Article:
Exclusion criteria include patients using only nonsmoked tobacco and those who are daily alcohol users or daily drug users. Patients deemed unable to follow-up, either because of distance from the hospital or because of psychiatric, social, or medical factors, will be excluded. Patients currently participating in another tobacco cessation program are also excluded.

2.2.2. Intervention Group

Participating medical students offer inpatient counseling to patients in the intervention group once during their hospitalization (recommended duration of 15-20 minutes). The medical students then follow-up with their patients and provide telephone counseling (a minimum of three sessions of 15 minutes each, over two months).

2.2.3. Control Group

Smoking cessation advice is left to the discretion of the treating physician, to reflect usual care.

2.3. Data Collection

A study coordinator, who is blinded to group assignment, will collect follow-up information from patients in both the intervention and control groups at six months after enrollment. Patients who claim to have stopped smoking (not a single puff in the last seven days) at six months will be called in for an exhaled breath carbon monoxide (CO) test. The follow-up procedure will be identical in both groups.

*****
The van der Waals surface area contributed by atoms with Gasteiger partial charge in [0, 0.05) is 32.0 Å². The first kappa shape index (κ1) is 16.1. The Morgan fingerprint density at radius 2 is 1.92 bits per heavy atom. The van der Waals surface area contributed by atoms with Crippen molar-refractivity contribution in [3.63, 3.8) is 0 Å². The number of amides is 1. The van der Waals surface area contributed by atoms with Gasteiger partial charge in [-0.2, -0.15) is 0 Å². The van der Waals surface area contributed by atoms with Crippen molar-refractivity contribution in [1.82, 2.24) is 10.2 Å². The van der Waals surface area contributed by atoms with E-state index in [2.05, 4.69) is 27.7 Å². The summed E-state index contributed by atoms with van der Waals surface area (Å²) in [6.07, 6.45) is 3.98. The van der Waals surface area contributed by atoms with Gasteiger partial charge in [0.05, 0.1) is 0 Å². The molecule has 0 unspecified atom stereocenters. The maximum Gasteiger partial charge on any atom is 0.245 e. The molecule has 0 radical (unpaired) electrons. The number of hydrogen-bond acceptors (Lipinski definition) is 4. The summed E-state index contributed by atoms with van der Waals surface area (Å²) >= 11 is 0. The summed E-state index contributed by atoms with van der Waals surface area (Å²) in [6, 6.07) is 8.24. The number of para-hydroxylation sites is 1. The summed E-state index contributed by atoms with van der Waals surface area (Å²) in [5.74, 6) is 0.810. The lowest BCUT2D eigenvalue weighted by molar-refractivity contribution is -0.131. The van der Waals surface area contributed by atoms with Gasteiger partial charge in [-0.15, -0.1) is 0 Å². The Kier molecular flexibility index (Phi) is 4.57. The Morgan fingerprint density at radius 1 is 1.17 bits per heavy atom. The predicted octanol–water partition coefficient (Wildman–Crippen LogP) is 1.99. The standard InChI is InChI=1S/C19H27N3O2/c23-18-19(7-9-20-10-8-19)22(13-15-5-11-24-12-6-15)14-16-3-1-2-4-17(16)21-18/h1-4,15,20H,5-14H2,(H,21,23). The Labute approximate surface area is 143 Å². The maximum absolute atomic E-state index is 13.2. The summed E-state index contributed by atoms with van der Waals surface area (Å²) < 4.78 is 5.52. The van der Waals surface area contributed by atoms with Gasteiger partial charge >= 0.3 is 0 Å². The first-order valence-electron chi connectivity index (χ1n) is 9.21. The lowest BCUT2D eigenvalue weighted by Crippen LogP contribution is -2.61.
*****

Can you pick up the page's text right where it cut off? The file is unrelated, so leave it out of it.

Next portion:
Focus group discussions will be conducted among patients at the end of the trial to analyze patient knowledge, attitudes, and behaviors towards smoking cessation. Focus group discussions of students will also be conducted to qualitatively understand their experience of the program.

2.4. Study Outcomes

The primary outcome measure will be a biochemically verified seven-day quit rate at six months from enrollment. The criteria for a verified quit attempt will be an exhaled CO level of <10 PPM. The participant is blinded to the definition of the primary outcome (biochemically verified seven-day quit rate) until the follow-up visit is underway. Planned secondary and descriptive outcomes are listed in Tables 2 and 3, respectively.

Patient outcomes:
(i) Biochemically verified 90-day quit rate, measured 6 months after enrollment.